Can I really boycott horse racing (Churchill) even if they treat consumers, and horsemen, terribly? Just another conundrum in the disjointed racing industry.
Horse racing becomes stranger by the day and while North America becomes consumed with another possibility of a Triple Crown winner, a fascinating dynamic is playing out. Horseplayers are boycotting Churchill Downs because Churchill, which is a profitable publicly held stock company, has decided to make more profit by increasing their takeout rate.
A takeout rate is what racetracks remove from all the bets that come in from betters. For example, if $1,000,000 was bet of horses to win in a given day at Churchill last year, they took 16% of that money out, and only returned $840,000, back to the betters to pay off the win wagers. This is simply how pari-mutuel wagering works and the takeout represents profit, taxes and other expense costs. The odds you see constantly changing, factor the takeout rate in. In other words, the horse that is say 10 to 1 in odds would be about 12 to 1 if all the money betters had bet was actually returned to the winning betters.
This year Churchill raised the takeout rate for win bets from 16.0% to 17.5%, and to 22.0% for exotic wagers. This may not seem like much of a change but if you understand how these percentages average out against the Churchill profit margin, they are increasing their profit margin by 15% or more. So basically they raised prices. Interestingly, the chart on the left seems to indicate that on common betting days, not Derby or Oaks days of course, wagering handle is off significantly.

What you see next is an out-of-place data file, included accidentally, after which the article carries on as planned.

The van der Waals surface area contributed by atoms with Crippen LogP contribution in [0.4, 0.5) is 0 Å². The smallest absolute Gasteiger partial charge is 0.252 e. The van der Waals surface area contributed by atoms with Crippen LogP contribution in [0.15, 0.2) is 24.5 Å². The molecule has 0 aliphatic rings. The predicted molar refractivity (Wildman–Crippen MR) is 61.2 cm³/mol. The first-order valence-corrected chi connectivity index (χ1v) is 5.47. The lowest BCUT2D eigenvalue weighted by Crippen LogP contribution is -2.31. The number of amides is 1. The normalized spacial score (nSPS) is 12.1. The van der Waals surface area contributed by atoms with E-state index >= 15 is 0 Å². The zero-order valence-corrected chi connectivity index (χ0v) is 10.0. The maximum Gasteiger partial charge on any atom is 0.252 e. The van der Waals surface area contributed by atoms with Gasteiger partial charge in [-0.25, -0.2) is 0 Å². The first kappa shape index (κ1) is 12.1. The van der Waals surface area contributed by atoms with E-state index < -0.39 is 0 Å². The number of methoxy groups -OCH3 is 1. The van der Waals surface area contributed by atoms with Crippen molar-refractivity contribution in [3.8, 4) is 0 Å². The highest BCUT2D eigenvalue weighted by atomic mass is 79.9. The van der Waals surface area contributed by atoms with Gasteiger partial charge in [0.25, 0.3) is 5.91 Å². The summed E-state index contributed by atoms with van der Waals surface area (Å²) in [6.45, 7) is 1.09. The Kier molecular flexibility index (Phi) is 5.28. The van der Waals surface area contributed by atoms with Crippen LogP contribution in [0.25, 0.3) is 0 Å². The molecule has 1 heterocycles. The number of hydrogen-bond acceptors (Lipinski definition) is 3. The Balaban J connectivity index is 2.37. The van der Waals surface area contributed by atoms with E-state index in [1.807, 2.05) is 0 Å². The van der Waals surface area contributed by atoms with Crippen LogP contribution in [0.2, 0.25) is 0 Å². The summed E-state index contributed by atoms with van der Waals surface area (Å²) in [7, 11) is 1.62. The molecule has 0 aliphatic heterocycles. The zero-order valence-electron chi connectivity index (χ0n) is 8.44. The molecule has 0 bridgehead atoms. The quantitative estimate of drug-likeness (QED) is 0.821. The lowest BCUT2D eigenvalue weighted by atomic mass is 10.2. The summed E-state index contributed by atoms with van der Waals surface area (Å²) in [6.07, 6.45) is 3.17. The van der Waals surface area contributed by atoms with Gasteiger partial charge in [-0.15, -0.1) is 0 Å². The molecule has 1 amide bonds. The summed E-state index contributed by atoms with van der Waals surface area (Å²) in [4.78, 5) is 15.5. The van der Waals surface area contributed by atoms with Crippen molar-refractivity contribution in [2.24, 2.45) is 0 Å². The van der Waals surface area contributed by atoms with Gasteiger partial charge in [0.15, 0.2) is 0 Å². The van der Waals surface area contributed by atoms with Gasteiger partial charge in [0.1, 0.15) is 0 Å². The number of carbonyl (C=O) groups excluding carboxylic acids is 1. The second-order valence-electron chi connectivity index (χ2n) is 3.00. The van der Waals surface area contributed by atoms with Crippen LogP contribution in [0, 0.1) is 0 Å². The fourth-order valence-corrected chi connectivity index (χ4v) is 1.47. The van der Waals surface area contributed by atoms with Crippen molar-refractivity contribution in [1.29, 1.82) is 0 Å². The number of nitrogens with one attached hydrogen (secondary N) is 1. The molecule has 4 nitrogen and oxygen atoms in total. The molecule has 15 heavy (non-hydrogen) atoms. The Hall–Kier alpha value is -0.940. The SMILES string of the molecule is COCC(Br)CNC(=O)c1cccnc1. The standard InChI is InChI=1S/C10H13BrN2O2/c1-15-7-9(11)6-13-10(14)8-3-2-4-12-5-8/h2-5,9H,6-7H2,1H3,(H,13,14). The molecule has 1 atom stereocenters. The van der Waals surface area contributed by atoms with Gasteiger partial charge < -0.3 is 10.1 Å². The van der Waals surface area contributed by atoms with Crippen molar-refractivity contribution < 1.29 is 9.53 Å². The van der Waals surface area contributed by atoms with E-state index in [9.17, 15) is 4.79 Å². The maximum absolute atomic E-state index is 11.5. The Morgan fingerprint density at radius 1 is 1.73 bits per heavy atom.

Churchill and the horse racing industry in general, has demonstrated little understanding or regard for consumers but it’s hard to tell if the Churchill data indicate a direct effect associated with the player betting boycott. Nevertheless, price increases designed to increase profit are often counterproductive particularly when an entertainment or wagering company ignores consumer feedback.
Personally, this is a tough issue for me. As a lifetime gambler, natural consumer behavior seems to dictate a full or at least partial boycott. Yet as a horseman, I find Churchill Downs “is” horse racing to the common public. Can I really boycott horse racing (Churchill) even if they treat consumers, and horsemen, terribly? Just another conundrum in the disjointed racing industry, but of course everything will be magically better if we get a Triple Crown winner, right?
Dave Astar is a race horse owner, stallion owner, breeder, 40 year business executive, and 50 year handicapper.